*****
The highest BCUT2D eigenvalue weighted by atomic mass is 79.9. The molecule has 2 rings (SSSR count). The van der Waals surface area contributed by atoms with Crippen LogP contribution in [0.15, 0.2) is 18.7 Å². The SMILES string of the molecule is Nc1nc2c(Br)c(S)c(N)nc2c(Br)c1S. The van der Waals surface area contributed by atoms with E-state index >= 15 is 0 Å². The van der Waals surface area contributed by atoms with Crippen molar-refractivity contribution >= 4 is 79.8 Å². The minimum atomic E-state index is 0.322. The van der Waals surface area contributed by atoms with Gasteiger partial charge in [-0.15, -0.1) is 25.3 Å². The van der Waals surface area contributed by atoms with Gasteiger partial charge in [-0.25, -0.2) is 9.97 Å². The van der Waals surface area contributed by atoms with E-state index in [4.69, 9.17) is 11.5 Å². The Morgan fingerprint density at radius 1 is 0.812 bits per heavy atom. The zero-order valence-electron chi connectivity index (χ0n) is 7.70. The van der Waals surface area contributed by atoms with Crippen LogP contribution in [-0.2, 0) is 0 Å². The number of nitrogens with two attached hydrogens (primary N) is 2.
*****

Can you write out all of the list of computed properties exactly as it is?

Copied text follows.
The highest BCUT2D eigenvalue weighted by atomic mass is 79.9. The molecule has 2 rings (SSSR count). The van der Waals surface area contributed by atoms with Crippen LogP contribution in [0.15, 0.2) is 18.7 Å². The SMILES string of the molecule is Nc1nc2c(Br)c(S)c(N)nc2c(Br)c1S. The van der Waals surface area contributed by atoms with E-state index >= 15 is 0 Å². The van der Waals surface area contributed by atoms with Crippen molar-refractivity contribution >= 4 is 79.8 Å². The minimum atomic E-state index is 0.322. The van der Waals surface area contributed by atoms with Gasteiger partial charge in [-0.15, -0.1) is 25.3 Å². The van der Waals surface area contributed by atoms with Gasteiger partial charge in [-0.25, -0.2) is 9.97 Å². The van der Waals surface area contributed by atoms with E-state index in [4.69, 9.17) is 11.5 Å². The Morgan fingerprint density at radius 1 is 0.812 bits per heavy atom. The zero-order valence-electron chi connectivity index (χ0n) is 7.70. The van der Waals surface area contributed by atoms with Crippen LogP contribution in [-0.2, 0) is 0 Å². The number of nitrogens with two attached hydrogens (primary N) is 2.